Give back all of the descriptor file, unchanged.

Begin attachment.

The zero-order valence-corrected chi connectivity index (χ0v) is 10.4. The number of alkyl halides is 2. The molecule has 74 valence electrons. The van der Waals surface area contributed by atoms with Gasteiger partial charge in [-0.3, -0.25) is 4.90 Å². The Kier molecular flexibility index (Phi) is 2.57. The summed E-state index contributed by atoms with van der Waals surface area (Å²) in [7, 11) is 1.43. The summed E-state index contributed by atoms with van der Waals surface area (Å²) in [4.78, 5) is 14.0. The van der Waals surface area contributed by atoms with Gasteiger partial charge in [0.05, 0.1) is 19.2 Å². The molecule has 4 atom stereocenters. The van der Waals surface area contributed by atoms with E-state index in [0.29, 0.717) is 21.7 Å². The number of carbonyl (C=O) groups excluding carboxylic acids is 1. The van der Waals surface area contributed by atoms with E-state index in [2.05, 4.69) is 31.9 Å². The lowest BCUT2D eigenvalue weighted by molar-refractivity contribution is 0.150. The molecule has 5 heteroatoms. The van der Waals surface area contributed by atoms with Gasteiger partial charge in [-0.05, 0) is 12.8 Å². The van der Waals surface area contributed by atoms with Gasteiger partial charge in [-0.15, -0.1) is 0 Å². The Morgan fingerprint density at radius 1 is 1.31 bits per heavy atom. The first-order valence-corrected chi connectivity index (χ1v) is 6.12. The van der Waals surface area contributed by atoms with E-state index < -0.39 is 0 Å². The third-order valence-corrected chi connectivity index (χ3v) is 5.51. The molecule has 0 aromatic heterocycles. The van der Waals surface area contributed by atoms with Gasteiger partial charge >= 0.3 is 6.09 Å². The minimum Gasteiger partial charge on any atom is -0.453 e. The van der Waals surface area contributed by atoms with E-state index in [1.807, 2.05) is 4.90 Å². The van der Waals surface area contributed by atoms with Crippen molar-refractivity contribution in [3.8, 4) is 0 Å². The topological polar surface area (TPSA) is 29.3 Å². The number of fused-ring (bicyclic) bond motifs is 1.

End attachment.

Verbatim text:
The zero-order valence-corrected chi connectivity index (χ0v) is 10.4. The number of alkyl halides is 2. The molecule has 74 valence electrons. The van der Waals surface area contributed by atoms with Gasteiger partial charge in [-0.3, -0.25) is 4.90 Å². The Kier molecular flexibility index (Phi) is 2.57. The summed E-state index contributed by atoms with van der Waals surface area (Å²) in [7, 11) is 1.43. The summed E-state index contributed by atoms with van der Waals surface area (Å²) in [4.78, 5) is 14.0. The van der Waals surface area contributed by atoms with Gasteiger partial charge in [0.05, 0.1) is 19.2 Å². The molecule has 4 atom stereocenters. The van der Waals surface area contributed by atoms with E-state index in [0.29, 0.717) is 21.7 Å². The number of carbonyl (C=O) groups excluding carboxylic acids is 1. The van der Waals surface area contributed by atoms with E-state index in [2.05, 4.69) is 31.9 Å². The lowest BCUT2D eigenvalue weighted by molar-refractivity contribution is 0.150. The molecule has 5 heteroatoms. The van der Waals surface area contributed by atoms with Gasteiger partial charge in [-0.05, 0) is 12.8 Å². The van der Waals surface area contributed by atoms with Gasteiger partial charge in [-0.15, -0.1) is 0 Å². The Morgan fingerprint density at radius 1 is 1.31 bits per heavy atom. The first-order valence-corrected chi connectivity index (χ1v) is 6.12. The van der Waals surface area contributed by atoms with E-state index < -0.39 is 0 Å². The third-order valence-corrected chi connectivity index (χ3v) is 5.51. The molecule has 0 aromatic heterocycles. The van der Waals surface area contributed by atoms with Gasteiger partial charge >= 0.3 is 6.09 Å². The minimum Gasteiger partial charge on any atom is -0.453 e. The van der Waals surface area contributed by atoms with E-state index in [1.807, 2.05) is 4.90 Å². The van der Waals surface area contributed by atoms with Crippen molar-refractivity contribution in [3.8, 4) is 0 Å². The topological polar surface area (TPSA) is 29.3 Å². The number of fused-ring (bicyclic) bond motifs is 1.